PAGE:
Wednesday, 15 May 2013
Further (and further and further) education
Unfortunately, there are two downsides to having Being Clever as the hook from which you hang your identity.
The first is that clever is a relative term. I did very well at primary school, but looking back the school itself was, to be honest, a bit crap. We did a lot of hymns, polishing of the aforementioned church pews, and copying things verbatim off the blackboard, but the only science project we ever did was when a teacher found a dead rainbow lorikeet on the ground and got us to go out every day to watch it rot; an experiment which came to an abrupt end when a passing dog ate it.
But at high school there were many more students of much greater diversity, and I was no longer one of the smartest kids in the class. The work was suddenly much more difficult - possibly because I missed some of the groundwork while polishing pews and observing dead wildlife - it was suddenly a lot harder to be clever. But I didn't switch to easier subjects, even though it would have massively reduced my stress levels and the number of homework-related meltdowns. I Was Clever, so I had something to prove.
That's the other problem with Being Clever being a core part of your identity. If you're suddenly not - because the work gets harder, because the skills you have are suddenly not relevant to the problems you're facing, because you're thrust into a world where problems can't be solved with long division and analysis of Shakespeare - suddenly a big chunk of your identity has been taken away. Not only are you struggling, you're a failure. Who even are you, if the only thing you have going for you is gone?
Fortunately my catastrophic final results in physics didn't amount to much in the real world, because by then I'd given up on dreams of being an astronomer and slid into an arts course at uni. I was back in my element - I was Clever again. My ability to wheel out big words and echolalic recall of the kinds of phrases that pressed my lecturers' buttons enabled me to sail through quite comfortably despite the occasional complete misunderstanding of the actual assignment. I loved uni. I could have stayed there forever.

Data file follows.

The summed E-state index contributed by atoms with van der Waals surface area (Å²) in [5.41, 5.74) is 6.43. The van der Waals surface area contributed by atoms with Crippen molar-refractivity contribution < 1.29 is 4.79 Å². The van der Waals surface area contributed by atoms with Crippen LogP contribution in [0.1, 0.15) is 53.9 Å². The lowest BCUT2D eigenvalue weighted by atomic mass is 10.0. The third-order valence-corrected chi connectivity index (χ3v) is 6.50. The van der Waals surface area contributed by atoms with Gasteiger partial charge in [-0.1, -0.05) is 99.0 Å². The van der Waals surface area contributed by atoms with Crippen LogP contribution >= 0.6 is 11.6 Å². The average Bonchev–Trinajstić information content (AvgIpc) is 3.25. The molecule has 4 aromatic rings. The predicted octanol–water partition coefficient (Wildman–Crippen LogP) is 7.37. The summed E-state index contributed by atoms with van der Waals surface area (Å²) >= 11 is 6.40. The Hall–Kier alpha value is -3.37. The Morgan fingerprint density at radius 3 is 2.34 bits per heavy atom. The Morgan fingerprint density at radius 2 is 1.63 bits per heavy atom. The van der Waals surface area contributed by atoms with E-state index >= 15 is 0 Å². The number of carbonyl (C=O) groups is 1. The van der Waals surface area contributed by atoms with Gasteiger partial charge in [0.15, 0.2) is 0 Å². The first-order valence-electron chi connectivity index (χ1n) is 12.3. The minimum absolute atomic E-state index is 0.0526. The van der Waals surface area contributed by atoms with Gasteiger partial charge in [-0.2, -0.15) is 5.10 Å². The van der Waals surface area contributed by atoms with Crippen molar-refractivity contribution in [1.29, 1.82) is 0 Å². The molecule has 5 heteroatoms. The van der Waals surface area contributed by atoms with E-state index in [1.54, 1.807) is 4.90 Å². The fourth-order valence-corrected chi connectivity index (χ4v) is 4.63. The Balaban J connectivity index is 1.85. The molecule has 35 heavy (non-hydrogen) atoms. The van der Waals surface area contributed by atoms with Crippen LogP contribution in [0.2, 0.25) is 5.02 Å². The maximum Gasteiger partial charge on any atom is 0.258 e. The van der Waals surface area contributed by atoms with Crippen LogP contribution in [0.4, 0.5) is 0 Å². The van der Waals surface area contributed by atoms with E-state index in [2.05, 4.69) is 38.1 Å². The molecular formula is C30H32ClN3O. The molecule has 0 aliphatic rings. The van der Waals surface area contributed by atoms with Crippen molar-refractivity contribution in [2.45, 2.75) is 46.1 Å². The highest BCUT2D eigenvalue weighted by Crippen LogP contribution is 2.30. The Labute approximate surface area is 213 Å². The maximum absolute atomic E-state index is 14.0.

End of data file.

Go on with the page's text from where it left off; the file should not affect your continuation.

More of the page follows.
And here's the thing - I really could have stayed there forever. I could easily have continued into postgraduate study and stayed in the hallowed halls of academia for the rest of my life, learning a great deal about a great many dead poets and then inflicting my learning on the next generation of literature students. It would have been a much safer course than the one I took, into the uncertainty and chaos of journalism.
But while it would have been safer, I'm glad I didn't choose that path. I've learned so very much though my adventures in the big wild world outside academia, and met so many people I wouldn't have in a uni setting. It also provided the opportunity to be diagnosed, which I'm not sure would have come my way otherwise. I feel I've grown more as a person - as clichéd as that sounds - than I would have done had I taken the safer option.
For Aspies with an intellectual inclination, academia may be a safe and orderly refuge in a hostile and bewildering world. For those who function well in such an environment, I can see the strict rules, hierarchy and structure of academic life holding a very real appeal. In fact, I haven't entirely ruled out going back for further study one day.
But not just yet. Because there are many adventures to be had in the wider world as well.
Image: Pembroke College, Cambridge, from the Cornell University Library collection on Flickr Commons